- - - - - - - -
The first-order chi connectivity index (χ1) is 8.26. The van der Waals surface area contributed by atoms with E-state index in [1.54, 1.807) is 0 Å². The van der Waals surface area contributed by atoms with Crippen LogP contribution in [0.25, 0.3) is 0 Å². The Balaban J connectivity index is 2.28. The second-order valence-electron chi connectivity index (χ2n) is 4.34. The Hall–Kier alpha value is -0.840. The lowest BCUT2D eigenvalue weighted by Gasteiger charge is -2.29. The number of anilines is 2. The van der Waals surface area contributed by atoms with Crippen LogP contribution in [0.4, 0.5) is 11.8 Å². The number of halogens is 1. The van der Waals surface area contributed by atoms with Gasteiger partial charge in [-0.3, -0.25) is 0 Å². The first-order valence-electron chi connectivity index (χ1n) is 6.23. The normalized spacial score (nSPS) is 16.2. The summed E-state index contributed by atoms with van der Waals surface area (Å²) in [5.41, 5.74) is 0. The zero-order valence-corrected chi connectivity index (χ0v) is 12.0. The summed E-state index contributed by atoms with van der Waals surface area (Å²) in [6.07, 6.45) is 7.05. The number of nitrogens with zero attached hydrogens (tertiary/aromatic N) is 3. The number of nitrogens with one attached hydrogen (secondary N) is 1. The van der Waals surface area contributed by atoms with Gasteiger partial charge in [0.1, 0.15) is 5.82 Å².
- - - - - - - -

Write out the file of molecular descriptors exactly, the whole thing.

The first-order chi connectivity index (χ1) is 8.26. The van der Waals surface area contributed by atoms with E-state index in [1.54, 1.807) is 0 Å². The van der Waals surface area contributed by atoms with Crippen LogP contribution in [0.25, 0.3) is 0 Å². The Balaban J connectivity index is 2.28. The second-order valence-electron chi connectivity index (χ2n) is 4.34. The Hall–Kier alpha value is -0.840. The lowest BCUT2D eigenvalue weighted by Gasteiger charge is -2.29. The number of anilines is 2. The van der Waals surface area contributed by atoms with Crippen LogP contribution in [0.4, 0.5) is 11.8 Å². The number of halogens is 1. The van der Waals surface area contributed by atoms with Gasteiger partial charge in [-0.3, -0.25) is 0 Å². The first-order valence-electron chi connectivity index (χ1n) is 6.23. The normalized spacial score (nSPS) is 16.2. The summed E-state index contributed by atoms with van der Waals surface area (Å²) in [5.41, 5.74) is 0. The zero-order valence-corrected chi connectivity index (χ0v) is 12.0. The summed E-state index contributed by atoms with van der Waals surface area (Å²) in [6.07, 6.45) is 7.05. The number of nitrogens with zero attached hydrogens (tertiary/aromatic N) is 3. The number of nitrogens with one attached hydrogen (secondary N) is 1. The van der Waals surface area contributed by atoms with Gasteiger partial charge in [0.1, 0.15) is 5.82 Å².